I’ve been running a Tor relay for one month now, serving about 5 Gb (up/down) of my (unfortunately hard-) limited bandwidth to help out Tor users all over the world. Given the recent developments in the middle-east (#Egypt, #Libya, #Yemen) the need for unfiltered internet access has become a vital issue. Protests are organized using Facebook, Twitter and other social media tools. Traditional media are turning to Youtube for unfiltered imagery of what is really happening.
I’m going to keep this post as short as possible, trying to convince you how easy it is to run a Tor relay and how necessary it is.
Tor? What is this man rambling about? Read on …
Tor? What is this? What’s a ‘node’ ?How can I help by running a ‘node’?
- First thing: TOR stands for The Onion Router, and has nothing to do with Bittorrent. TOR is a network to offer people unsurveillanced internet, Bittorrent is a protocol to download big files in a distributed way.
- TOR protects people by bouncing their communications around a distributed network of relays run by volunteers all around the world: it prevents somebody watching Internet connections from learning what sites people visit, and it prevents visited sites from learning any physical location.
- So in Layman’s terms: it’s a piece of software that provides anonymity online.
- A node is one element in this distributed system: traffic that goes through the network gets routed through these nodes. The more nodes, the more bandwidth, the more people can use TOR. These nodes have to be spread around the world, to ensure there is no single point of failure, and to make the network available at decent speeds everywhere.
I want to use TOR first before I decide to contribute my bandwidth to it.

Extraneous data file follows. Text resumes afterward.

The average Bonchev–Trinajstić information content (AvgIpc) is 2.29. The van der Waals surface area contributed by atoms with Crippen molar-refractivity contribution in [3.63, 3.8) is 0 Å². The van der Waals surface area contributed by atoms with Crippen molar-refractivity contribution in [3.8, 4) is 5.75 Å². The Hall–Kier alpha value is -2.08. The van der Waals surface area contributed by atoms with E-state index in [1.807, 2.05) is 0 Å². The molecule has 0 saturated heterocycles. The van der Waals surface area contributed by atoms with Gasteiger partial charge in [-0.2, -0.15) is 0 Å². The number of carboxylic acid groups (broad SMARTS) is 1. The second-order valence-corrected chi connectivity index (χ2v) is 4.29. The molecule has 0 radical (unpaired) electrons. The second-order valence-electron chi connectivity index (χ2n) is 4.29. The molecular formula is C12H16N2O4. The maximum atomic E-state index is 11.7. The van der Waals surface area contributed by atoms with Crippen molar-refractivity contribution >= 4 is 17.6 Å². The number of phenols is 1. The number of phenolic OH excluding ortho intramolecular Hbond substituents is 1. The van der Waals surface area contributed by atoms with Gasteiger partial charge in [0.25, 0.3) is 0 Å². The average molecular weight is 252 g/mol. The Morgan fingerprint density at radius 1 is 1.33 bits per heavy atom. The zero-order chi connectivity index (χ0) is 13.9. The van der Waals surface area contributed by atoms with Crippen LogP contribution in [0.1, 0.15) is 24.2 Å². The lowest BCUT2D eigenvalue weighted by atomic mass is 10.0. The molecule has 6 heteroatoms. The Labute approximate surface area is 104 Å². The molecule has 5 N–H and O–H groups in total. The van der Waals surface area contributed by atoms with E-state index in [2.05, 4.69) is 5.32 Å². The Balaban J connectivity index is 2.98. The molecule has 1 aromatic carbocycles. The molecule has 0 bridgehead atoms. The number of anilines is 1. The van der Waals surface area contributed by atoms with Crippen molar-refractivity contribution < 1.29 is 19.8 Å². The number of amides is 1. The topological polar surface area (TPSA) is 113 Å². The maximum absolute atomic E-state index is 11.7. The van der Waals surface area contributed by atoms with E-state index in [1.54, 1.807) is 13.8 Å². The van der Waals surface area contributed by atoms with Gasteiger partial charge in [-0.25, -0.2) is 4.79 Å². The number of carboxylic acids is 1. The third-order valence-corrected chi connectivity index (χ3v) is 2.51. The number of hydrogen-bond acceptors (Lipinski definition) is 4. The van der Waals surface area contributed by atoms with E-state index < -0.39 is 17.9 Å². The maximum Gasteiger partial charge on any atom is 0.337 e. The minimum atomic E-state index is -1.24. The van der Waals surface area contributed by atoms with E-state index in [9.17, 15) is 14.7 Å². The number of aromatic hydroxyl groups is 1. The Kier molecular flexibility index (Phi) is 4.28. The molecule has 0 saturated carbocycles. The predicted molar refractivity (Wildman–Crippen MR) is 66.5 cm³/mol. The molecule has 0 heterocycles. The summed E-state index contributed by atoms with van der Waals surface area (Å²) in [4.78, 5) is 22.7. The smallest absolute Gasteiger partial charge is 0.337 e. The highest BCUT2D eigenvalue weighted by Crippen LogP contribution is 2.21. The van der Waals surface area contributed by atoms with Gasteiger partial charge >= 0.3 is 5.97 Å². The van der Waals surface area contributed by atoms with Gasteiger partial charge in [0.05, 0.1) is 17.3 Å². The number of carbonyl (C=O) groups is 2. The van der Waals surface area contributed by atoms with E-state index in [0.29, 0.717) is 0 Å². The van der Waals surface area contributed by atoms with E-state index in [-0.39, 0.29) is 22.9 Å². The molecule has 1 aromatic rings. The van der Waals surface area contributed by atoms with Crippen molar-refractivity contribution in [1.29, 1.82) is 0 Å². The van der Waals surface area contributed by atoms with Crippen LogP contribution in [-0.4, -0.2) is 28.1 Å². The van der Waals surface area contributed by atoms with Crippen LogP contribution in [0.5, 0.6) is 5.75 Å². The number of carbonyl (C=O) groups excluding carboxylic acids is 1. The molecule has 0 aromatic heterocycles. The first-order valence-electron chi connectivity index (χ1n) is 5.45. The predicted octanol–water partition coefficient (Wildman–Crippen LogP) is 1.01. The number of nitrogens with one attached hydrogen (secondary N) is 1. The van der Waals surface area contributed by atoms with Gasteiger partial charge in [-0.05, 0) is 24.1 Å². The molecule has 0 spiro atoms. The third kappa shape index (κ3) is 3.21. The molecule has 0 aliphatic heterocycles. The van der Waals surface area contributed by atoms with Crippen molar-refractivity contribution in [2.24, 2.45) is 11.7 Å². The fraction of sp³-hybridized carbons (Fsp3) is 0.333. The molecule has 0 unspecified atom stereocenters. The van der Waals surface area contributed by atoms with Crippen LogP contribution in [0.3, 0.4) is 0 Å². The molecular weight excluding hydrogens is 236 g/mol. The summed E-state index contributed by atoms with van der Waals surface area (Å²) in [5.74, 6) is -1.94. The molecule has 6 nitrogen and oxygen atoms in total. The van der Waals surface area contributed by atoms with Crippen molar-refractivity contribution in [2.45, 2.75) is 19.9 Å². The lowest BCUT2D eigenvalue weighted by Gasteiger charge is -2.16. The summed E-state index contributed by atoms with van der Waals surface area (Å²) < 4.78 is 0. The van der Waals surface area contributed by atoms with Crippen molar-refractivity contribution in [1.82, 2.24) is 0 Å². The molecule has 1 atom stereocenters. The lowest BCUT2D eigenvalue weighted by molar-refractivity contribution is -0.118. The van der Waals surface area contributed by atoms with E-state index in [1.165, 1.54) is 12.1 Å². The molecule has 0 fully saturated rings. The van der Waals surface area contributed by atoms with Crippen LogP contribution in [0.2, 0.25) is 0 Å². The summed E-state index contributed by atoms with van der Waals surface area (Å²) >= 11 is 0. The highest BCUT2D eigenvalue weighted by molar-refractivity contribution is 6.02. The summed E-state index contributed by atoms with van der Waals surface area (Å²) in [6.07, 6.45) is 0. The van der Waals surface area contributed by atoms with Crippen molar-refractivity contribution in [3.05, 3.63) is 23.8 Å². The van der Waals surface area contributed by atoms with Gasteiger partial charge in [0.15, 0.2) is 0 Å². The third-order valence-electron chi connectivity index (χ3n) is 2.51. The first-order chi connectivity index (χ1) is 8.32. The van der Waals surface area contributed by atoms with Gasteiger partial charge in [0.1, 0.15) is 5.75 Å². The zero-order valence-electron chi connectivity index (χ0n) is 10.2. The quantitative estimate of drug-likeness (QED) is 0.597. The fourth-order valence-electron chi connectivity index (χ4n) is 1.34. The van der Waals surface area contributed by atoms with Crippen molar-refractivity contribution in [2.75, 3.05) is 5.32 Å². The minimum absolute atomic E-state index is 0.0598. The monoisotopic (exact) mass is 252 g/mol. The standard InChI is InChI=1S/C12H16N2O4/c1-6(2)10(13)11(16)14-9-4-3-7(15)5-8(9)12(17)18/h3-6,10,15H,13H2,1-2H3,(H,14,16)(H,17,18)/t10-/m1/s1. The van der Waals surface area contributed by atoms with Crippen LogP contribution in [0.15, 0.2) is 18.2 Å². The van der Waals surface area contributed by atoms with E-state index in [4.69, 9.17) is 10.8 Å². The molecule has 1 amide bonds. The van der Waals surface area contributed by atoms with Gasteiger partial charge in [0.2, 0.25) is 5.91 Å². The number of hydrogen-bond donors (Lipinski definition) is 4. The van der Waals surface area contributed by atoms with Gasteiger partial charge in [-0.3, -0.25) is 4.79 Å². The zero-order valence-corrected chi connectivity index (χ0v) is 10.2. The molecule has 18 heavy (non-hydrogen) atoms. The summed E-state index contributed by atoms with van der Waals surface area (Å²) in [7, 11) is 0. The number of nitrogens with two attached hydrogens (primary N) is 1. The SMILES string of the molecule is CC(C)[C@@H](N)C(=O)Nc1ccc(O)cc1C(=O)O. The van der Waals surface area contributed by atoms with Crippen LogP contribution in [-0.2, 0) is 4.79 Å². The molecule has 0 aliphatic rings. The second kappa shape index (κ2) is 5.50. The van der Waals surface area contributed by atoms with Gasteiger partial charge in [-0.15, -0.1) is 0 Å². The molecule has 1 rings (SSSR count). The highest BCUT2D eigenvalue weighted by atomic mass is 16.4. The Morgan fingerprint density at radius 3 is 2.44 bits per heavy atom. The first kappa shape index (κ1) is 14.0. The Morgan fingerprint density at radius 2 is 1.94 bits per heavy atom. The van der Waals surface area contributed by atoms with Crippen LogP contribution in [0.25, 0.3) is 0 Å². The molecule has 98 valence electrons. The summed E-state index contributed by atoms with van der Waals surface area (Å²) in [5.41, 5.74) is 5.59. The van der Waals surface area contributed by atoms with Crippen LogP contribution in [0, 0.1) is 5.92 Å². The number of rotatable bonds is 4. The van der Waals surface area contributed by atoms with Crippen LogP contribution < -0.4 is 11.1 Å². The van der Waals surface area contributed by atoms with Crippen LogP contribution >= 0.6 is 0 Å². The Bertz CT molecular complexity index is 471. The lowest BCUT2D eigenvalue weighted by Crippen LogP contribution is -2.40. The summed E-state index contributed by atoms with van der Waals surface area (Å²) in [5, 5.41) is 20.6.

- You can download handy bundles for any operating system on the Tor Download Page
- There are TOR extensions for all the major browsers.
Okay, I want to help out and run a node myself
- You’re awesome.
- You can run three kinds of nodes:
- Exit node: This is where TOR traffic resurfaces on the internet again after being bounced around internally. You’ll need a fairly decent amount of resources for this, and you’ve got to be prepared to deal with complaints and abuse e-mails. Everyone can use the TOR network, and some people use it for malicious stuff (defacing wikipedia, hacking, …). I ran an Exit node for a week on my connection, and it resulted in getting my IP address blocked on practicly all IRC servers, on Wikipedia, on Google, … So the bottom line is: run this on a dedicated machine you own, but most certainly not your home connection. More info here.
- Relay node: This is an internal TOR node where traffic gets routed through. This is what I’m running right now. It’s incredibly easy to set up on windows, using the Vidalia GUI: see this page. On Linux, you can run it as a handy service.
- Bridge: If you don’t want your machine listed as a relay node, you can also provide a Bridge to the tor network. Some ISP’s block entry points to the TOR network (they can do this because the Relays get publicly listed). By providing a Bridge node, you can help out people making the initial connect to the network.
- Keep in mind that the bandwidth TOR uses is symmetrical in the up/down sense: you’re routing traffic through your system, so you’re downloading and uploading the traffic as it comes through.
- Tor comes with very configurable data limits. You can set your max/up download at all times, and use a hibernation schedule when a certain amount of bandwidth was used.
- You do not know what data you’re routing at any moment. Yes, it can be child porn. But it might as well be critical information about people getting shot in the head for disagreeing with their government. Your choice.
Just do it, okay? :)